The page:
If you or I were to murder a police officer, what do you suppose the sentence would be? Death? Life without parole? 40 years? Whatever it would be, it wouldn’t be a slap on the wrist.
So what happens when a police officer murders an unarmed 54-year-old Sunday school teacher and flat-out lies about what happened? If you’re Daniel Harmon-Wright, you get three years for “voluntary manslaughter.”
Why do we have one set of rules for people with badges and another set of rules for us?
Harmon-Wright was a police officer who responded to a report of a “suspicious woman” in a church parking lot in Culpeper, Va., at 10 a.m. on a Thursday morning last year. The woman was actually at the church to apply for a job, and nobody has said what made her “suspicious.” Harmon-Wright claimed that he tried to reach inside the woman’s vehicle to take her license, but she suddenly rolled the window up on his arm — trapping him — and tried to drive away.
There were problems with this story, though. Most importantly, a carpenter working in sight of the confrontation said nothing of the sort happened. He said the officer had his gun in one hand and had his other hand on the woman’s door handle. When she tried to drive away, the officer fired at least six shots, killing the woman.
Pure and simple, Harmon-Wright murdered a woman who tried to drive away from him.
He was put on trial on charges of murder, malicious shooting into an occupied vehicle resulting in a death, and use of a firearm in the commission of a felony. Do you know how hard it is to even get those sorts of charges against a police officer in a case such as this? But small-town juries in conservative states such as Virginia are prone to being soft on police when evaluating their actions. So even though they agreed he was responsible, they convicted him of “voluntary manslaughter” and recommended just a three-year sentence.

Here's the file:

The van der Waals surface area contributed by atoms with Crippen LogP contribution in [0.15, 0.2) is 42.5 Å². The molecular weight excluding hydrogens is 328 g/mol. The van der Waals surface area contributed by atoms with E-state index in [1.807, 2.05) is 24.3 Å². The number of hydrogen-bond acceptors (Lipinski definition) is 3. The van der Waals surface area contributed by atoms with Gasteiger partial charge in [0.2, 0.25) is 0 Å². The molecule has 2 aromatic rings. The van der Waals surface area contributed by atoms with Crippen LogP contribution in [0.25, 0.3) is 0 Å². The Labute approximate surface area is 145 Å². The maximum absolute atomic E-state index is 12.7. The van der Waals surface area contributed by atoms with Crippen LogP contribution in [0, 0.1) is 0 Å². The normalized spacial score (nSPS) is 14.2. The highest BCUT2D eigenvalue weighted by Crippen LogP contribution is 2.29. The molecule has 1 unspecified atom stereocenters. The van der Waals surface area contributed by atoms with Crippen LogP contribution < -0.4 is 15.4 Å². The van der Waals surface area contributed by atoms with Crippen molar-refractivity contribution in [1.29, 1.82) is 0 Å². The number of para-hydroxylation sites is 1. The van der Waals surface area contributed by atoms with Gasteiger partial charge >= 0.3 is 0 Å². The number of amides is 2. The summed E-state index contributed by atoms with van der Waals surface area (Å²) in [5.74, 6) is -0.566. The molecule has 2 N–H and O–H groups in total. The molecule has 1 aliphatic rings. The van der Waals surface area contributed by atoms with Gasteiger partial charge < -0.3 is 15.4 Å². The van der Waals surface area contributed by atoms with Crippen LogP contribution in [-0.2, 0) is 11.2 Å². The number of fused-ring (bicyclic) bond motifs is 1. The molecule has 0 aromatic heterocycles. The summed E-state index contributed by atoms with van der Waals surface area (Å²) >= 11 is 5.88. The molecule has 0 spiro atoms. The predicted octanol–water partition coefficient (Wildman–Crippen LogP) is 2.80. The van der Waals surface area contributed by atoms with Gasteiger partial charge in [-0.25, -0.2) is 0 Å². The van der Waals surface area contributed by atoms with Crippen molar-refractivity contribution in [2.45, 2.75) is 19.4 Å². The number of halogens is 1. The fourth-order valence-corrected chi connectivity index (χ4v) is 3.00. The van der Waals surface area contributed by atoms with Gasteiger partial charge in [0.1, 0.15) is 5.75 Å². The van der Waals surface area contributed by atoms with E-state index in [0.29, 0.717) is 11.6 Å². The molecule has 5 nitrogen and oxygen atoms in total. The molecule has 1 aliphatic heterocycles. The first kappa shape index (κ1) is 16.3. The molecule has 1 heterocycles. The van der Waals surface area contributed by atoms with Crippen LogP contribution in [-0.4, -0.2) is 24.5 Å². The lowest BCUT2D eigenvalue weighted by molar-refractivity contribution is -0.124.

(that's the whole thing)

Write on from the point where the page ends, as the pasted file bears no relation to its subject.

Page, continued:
It’s hard to see a more open and shut case for sending a bad cop to prison for murder. So why did he get off with so little punishment? Why do we have one system of justice for the rest of us and another standard for people who are given a gun and a badge?
There are good police officers, but the fact that so many people are willing to give a blanket pass to those who truly do wrong makes me more and more afraid of all of them. In too many cases, they have a virtual blank check — and this kind of cop is going to make you pay with your life when you don’t “respect my authority.”